Alfa is no newcomer to the telecom business. Through subsidiary Alfa Echo, the group holds a blocking stake in VimpelCom, Russia's second-largest cellular operator. Alfa also controls a blocking stake in Golden Telecom, the country's largest independent fixed-line operator.

The first sign that Alfa was on the expansion path came with the company's bombshell 5 August announcement that it had acquired a blocking stake in third-place cellular operator, and VimpelCom competitor, MegaFon. Alfa announced no figures, but press estimates put the price of the deal at $200 million-$300 million. The acquisition opens the door to myriad possibilities, among them a VimpelCom-MegaFon merger to take over the top spot from AFK Sistema's Mobile TeleSystems. In the short term, it also increases Alfa's reach, since MegaFon has licenses to provide cellular services in all regions of Russia.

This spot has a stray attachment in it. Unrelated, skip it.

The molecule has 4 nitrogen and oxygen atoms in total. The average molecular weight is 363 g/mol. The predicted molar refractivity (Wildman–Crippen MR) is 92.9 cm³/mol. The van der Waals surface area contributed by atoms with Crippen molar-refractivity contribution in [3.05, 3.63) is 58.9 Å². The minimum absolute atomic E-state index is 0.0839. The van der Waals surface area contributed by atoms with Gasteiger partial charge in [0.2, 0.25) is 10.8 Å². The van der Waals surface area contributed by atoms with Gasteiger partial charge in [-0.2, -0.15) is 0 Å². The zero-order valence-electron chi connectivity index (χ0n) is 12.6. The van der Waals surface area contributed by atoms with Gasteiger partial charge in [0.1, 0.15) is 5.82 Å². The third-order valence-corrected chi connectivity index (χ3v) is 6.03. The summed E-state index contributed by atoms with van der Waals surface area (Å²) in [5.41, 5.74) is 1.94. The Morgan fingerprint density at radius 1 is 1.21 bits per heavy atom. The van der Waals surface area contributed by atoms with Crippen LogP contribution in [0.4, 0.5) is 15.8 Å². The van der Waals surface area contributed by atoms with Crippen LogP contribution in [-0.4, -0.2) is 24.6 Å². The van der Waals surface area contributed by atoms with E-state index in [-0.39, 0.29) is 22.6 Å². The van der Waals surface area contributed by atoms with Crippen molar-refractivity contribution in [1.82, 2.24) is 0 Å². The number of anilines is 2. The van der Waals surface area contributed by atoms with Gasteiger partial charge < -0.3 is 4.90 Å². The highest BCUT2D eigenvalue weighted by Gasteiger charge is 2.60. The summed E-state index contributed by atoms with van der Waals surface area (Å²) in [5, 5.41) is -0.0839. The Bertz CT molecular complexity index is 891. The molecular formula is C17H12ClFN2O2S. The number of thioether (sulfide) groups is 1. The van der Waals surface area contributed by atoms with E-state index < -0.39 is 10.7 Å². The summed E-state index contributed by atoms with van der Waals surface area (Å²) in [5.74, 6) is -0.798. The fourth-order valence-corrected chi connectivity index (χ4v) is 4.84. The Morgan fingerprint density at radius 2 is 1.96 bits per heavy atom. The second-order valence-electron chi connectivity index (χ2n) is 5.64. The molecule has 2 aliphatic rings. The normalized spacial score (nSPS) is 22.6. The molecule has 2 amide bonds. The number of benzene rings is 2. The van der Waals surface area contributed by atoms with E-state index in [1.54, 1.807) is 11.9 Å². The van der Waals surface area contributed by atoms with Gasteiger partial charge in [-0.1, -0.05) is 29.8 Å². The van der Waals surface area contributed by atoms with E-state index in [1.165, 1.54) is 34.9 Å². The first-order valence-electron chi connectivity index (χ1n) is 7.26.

MegaFon's other shareholders objected strenuously, however, to what they saw as Alfa's gate crashing. In a statement on 11 August, Finnish-Swedish TeliaSonera (35.6 percent), St. Petersburg-based holding company Telecominvest (31.3 percent), IPOC International Growth Fund Limited (6.5 percent), and WestLink Ltd. (1.5 percent) huffed that they had learned of the deal from the press. They also pointed to an agreement, albeit of unclear legal status, that prohibited shareholders from selling or transferring shares to a competitor. The only problem is that the deal wasn't a cut-and-dried sale or transfer of shares. Instead, Alfa Echo bought LV Finance, which owns Transcontinental Mobile Investments, which owns CT Mobile, which owns the disputed 25.1 percent stake in MegaFon. In other words, more conflict may be in the offing once executives return from their August vacations.